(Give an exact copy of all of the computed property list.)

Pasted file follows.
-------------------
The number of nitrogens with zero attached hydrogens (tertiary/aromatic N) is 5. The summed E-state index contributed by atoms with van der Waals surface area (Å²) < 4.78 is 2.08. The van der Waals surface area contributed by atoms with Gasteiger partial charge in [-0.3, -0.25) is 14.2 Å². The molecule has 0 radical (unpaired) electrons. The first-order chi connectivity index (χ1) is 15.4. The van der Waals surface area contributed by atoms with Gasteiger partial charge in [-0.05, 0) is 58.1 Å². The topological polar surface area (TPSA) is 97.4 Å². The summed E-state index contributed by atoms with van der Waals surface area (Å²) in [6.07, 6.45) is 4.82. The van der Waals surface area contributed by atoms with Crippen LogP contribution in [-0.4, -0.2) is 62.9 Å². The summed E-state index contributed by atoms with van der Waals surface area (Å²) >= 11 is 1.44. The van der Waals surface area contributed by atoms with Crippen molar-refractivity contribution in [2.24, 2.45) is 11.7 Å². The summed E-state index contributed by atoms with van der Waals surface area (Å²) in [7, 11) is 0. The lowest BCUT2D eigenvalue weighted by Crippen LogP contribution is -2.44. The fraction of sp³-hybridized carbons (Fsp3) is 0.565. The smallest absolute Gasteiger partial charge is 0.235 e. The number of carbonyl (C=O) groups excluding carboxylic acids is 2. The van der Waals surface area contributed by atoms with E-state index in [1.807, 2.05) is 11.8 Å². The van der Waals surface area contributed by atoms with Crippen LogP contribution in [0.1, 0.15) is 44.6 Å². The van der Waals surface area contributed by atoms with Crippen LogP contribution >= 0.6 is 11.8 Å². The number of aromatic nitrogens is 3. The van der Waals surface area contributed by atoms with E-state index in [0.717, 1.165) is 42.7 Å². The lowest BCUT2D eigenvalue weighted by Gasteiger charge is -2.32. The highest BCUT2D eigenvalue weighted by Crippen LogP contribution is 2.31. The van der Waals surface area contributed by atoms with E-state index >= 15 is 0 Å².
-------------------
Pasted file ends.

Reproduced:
The number of nitrogens with zero attached hydrogens (tertiary/aromatic N) is 5. The summed E-state index contributed by atoms with van der Waals surface area (Å²) < 4.78 is 2.08. The van der Waals surface area contributed by atoms with Gasteiger partial charge in [-0.3, -0.25) is 14.2 Å². The molecule has 0 radical (unpaired) electrons. The first-order chi connectivity index (χ1) is 15.4. The van der Waals surface area contributed by atoms with Gasteiger partial charge in [-0.05, 0) is 58.1 Å². The topological polar surface area (TPSA) is 97.4 Å². The summed E-state index contributed by atoms with van der Waals surface area (Å²) in [6.07, 6.45) is 4.82. The van der Waals surface area contributed by atoms with Crippen LogP contribution in [-0.4, -0.2) is 62.9 Å². The summed E-state index contributed by atoms with van der Waals surface area (Å²) >= 11 is 1.44. The van der Waals surface area contributed by atoms with Crippen molar-refractivity contribution in [2.24, 2.45) is 11.7 Å². The summed E-state index contributed by atoms with van der Waals surface area (Å²) in [7, 11) is 0. The lowest BCUT2D eigenvalue weighted by Crippen LogP contribution is -2.44. The fraction of sp³-hybridized carbons (Fsp3) is 0.565. The smallest absolute Gasteiger partial charge is 0.235 e. The number of carbonyl (C=O) groups excluding carboxylic acids is 2. The van der Waals surface area contributed by atoms with E-state index in [1.807, 2.05) is 11.8 Å². The van der Waals surface area contributed by atoms with Crippen LogP contribution in [0.1, 0.15) is 44.6 Å². The van der Waals surface area contributed by atoms with Crippen LogP contribution >= 0.6 is 11.8 Å². The number of aromatic nitrogens is 3. The van der Waals surface area contributed by atoms with E-state index in [0.717, 1.165) is 42.7 Å². The lowest BCUT2D eigenvalue weighted by Gasteiger charge is -2.32. The highest BCUT2D eigenvalue weighted by Crippen LogP contribution is 2.31. The van der Waals surface area contributed by atoms with E-state index >= 15 is 0 Å².